Description will now be given of operation of the circuit of FIG. 1.

FIG. 4 is a timing chart showing operation timings of the circuit of FIG. 1 in the self-refreshing operation. Referring to FIG. 4, when a state after the CBR timing is held for a predetermined period, the signal SRE is pulled up to the H level by timing generating circuit 1. In response to this, internal voltage down-converting circuit 2 pulls down the internal power supply voltage intVcc from, for example, 2.5V to 1.5V.

Then, delayed from the rising of the signal SRE, the output signal of delay circuit 3 attains the H level, causing the signal SRED to rise to the H level. In response to the rising, the signal intRAS provided from internal RAS generating circuit 5 attains a pulse signal state having a predetermined refresh cycle trc, whereby the self-refreshing operation is initiated.

The self-refreshing operation is carried out based on the internal power supply voltage intVcc of, for example, 1.5V. Therefore, the voltage swing width in this case is 1.5V which is smaller than 2.5V in the normal operation.

Then, the signal extRAS rises to the H level. In response to the rising, the signal SRE falls to the L level. This triggers termination of the self-refreshing operation.

In response to the falling of the signal SRE, internal voltage down-converting circuit 2 increases the internal power supply voltage intVcc from, for example, 1.5V to 2.5V. In response to the falling of the signal SRE, the signal SRED falls to the L level. In response to the falling, the signal intRAS provided from internal RAS generating circuit 5 stops generation of a pulse, whereby the self-refreshing operation is terminated.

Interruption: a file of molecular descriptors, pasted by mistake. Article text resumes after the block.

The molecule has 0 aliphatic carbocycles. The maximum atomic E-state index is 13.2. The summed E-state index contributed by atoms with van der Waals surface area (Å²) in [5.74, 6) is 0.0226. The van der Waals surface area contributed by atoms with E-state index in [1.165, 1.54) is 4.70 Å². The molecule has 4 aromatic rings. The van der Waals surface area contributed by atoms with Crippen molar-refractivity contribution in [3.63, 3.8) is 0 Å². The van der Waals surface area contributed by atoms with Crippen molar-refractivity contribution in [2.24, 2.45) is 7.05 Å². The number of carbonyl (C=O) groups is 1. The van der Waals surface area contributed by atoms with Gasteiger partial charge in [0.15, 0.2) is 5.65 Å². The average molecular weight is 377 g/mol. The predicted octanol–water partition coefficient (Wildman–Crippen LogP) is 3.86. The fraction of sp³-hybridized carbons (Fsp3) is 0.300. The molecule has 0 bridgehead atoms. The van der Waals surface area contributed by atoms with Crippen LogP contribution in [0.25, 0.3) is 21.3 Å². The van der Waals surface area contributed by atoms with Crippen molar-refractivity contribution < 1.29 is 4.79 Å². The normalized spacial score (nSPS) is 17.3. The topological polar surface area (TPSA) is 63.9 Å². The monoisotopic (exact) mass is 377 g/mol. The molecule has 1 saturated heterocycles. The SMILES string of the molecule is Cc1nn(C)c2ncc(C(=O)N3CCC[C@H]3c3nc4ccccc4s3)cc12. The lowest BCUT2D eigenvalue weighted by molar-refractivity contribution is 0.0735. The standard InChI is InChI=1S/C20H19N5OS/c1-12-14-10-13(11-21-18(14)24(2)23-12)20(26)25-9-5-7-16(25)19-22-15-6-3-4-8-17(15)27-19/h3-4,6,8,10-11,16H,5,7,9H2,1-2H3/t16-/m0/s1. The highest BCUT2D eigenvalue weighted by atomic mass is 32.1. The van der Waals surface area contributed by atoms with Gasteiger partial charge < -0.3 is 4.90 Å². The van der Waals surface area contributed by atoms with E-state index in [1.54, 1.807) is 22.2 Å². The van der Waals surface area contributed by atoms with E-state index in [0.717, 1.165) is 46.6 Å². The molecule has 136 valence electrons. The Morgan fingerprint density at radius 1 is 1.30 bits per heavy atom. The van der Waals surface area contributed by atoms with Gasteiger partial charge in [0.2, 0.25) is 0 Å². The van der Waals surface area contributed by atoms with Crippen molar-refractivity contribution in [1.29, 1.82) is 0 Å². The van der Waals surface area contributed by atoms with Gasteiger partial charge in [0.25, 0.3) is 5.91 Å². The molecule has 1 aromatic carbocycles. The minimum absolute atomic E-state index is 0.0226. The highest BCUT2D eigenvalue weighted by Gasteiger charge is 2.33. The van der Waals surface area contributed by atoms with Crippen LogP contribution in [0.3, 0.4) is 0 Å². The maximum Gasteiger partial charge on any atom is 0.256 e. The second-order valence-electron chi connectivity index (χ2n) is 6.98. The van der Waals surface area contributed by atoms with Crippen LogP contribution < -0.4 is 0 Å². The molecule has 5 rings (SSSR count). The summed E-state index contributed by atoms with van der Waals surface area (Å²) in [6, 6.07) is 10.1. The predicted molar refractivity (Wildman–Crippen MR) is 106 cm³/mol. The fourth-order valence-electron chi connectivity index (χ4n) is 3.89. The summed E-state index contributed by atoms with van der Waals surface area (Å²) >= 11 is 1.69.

As described above, in the circuit of FIG. 1, the level of the internal power supply voltage intVcc in the self-refreshing operation is controlled to be lower than the level of the internal power supply voltage intVcc in the normal operation. As a result, current consumption in the self-refreshing operation can be reduced.

More specifically, under the condition that the internal power supply voltage intVcc is decreased from 2.5V in the normal operation to 1.5V in the self-refreshing operation, current consumption in an active period in the self-refreshing operation is reduced to 1.5/2.5.

As described above, a low internal power supply voltage causes an access speed to decrease. However, since a minimum access speed is enough in the self-refreshing operation, decrease in the access speed is not a big problem. Therefore, it is only necessary that the internal power supply voltage intVcc in the self-refreshing operation is such a voltage as can secure a sufficient margin for the self-refreshing operation.

As described above, in the first embodiment, current consumption in the self-refreshing operation can be reduced by simple control in an internal circuit.

It should be noted that a following circuit may be used as internal voltage down-converting circuit 2 alternatively. Referring to FIG. 3, in the internal voltage down-converting circuit, a capacitor C having a polarity may be provided between the gate of transistor 214 and ground node N2. The capacitor C is an MOS capacitor, for example.

By provision of such capacitor C, it is possible to make different a speed at which the signal SRE which transistor 214 receives at its gate changes from the L level to the H level and a speed at which the signal SRE changes from the H level to the L level because of the capacitance of the capacitor C.

Therefore, it is possible to make different a length of a period in which the internal power supply voltage intVcc is decreased and a length of a period in which the internal power supply voltage intVcc is increased. Preferably, the period in which the internal power supply voltage intVcc is increased is set longer than the period in which the internal power supply voltage intVcc is decreased.